On the 9th October, President Wilson replied to the First Note, asking if the German government were accepting his Fourteen Points or were they trying to negotiate them.
Wilson had heard about the European deliberations and was far from happy with their attitude. He took the stance that they should not be working on their own set of armistice terms. The fact that he had produced his own proposals without ever having consulted his European partners (who had taken the brunt of the fighting over the past four years) seems to have escaped him.
The matter was smoothed over and Wilson was forced to recognise that he could not simply agree terms with the Germans without consulting the Allied powers.
The Germans were more than happy with Wilson’s reply because he did not appear to be demanding anything drastic. Their military situation, however, continued to grow perilous, Cambrai had fallen to the Canadians that day and the French were finally across the Chemin des Dames and advancing on Laon.
By the 12th the Germans found themselves forced into the corner and replied that yes they would abide by the points, but, they wanted to know: would the British and the French?
The Germans were prepared to evacuate the territory as required and suggested that a mixed commission should be put together to organise it. The German government was hoping that once the evacuation had been carried out that that would be the end of the matter.
Wilson received this note on the 13th and pondered over what his reply should be. There was a strong movement in the United States that was seeking revenge for the American lives lost (in particular civilians who had been lost at sea. Unrestricted U-Boat activity had sunk numerous passenger ships including the ferry boat Leinster on the 10th).
But neither Wilson nor his closest adviser Colonel Edward House believed that this was the way forward. They had reached a critical moment, and the German reply touched upon it. What if the Europeans insisted on terms that the Germans felt they were unable to accept, or alternatively, what would happen if the Europeans decided that they were not prepared to offer an armistice.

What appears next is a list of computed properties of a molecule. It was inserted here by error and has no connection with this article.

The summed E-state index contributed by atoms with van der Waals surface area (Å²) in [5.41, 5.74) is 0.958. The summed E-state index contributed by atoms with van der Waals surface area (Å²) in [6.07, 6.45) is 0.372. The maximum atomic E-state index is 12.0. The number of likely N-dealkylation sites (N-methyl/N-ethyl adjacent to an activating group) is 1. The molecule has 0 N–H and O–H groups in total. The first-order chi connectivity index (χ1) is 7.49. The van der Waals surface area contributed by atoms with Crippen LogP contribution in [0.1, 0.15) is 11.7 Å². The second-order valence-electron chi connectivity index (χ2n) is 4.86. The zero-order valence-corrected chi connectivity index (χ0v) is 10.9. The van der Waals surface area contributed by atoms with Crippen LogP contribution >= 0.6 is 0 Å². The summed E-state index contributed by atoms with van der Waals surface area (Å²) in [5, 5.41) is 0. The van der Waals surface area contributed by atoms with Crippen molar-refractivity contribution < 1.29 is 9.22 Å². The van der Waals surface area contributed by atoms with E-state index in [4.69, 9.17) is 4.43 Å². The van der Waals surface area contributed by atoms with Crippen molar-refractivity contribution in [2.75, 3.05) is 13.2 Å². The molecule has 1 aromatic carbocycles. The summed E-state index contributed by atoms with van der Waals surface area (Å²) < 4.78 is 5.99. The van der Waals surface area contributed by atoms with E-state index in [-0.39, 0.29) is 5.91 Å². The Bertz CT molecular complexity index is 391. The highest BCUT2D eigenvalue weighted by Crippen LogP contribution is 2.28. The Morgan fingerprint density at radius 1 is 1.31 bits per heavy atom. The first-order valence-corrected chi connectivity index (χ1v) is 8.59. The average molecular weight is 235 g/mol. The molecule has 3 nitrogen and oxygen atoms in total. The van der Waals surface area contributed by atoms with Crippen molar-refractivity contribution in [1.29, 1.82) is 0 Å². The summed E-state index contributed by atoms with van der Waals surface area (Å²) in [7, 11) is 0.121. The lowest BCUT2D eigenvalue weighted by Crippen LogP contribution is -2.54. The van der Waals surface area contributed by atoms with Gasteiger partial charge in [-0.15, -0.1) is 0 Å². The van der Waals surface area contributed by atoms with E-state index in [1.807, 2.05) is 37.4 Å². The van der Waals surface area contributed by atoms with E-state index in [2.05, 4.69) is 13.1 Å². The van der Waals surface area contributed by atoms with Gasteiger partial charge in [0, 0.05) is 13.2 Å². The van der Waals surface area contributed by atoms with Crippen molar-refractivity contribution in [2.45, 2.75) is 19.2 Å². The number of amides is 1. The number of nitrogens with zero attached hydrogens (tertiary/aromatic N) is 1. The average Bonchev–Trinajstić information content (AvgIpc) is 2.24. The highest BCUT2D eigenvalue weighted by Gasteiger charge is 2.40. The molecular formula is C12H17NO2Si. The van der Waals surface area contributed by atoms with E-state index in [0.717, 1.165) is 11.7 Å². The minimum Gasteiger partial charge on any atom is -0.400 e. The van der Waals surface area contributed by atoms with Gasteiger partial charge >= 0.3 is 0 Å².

The British wanted Wilson to be quite clear on one issue. Any agreed armistice had to leave the Germans incapable of recommencing hostilities should the following negotiations break down.
On the 15th the German government received a reply from Wilson stating that if this was the case: all U-boat activity had to cease immediately and that no wanton destruction should take places in those areas to be evacuated. He would ask the Military Representatives to draw up suitable conditions.
It was also made clear that the current supremacy of the Allied and US military position would be maintained. The German military were not going to be given a breathing space in which to reorganise themselves.
This of course had been what the Germans had been hoping for; to use an armistice to reorganise and then bargain from a position of strength. That Wilson was now including the Allied Military in the drawing up of an armistice did not bode well for the Germans.
They were being forced to come to terms with the possibility that they were not going to get off as lightly as they had hoped if they accepted Wilson’s terms. The alternative was: drop all pretence of an armistice and face the wrath of the Allies in the field.
One person who would not be in the thick of things at the end was Corporal Adolf Hitler who had been wounded on the 14th October by a gas shell near the village of Wervik in Belgium.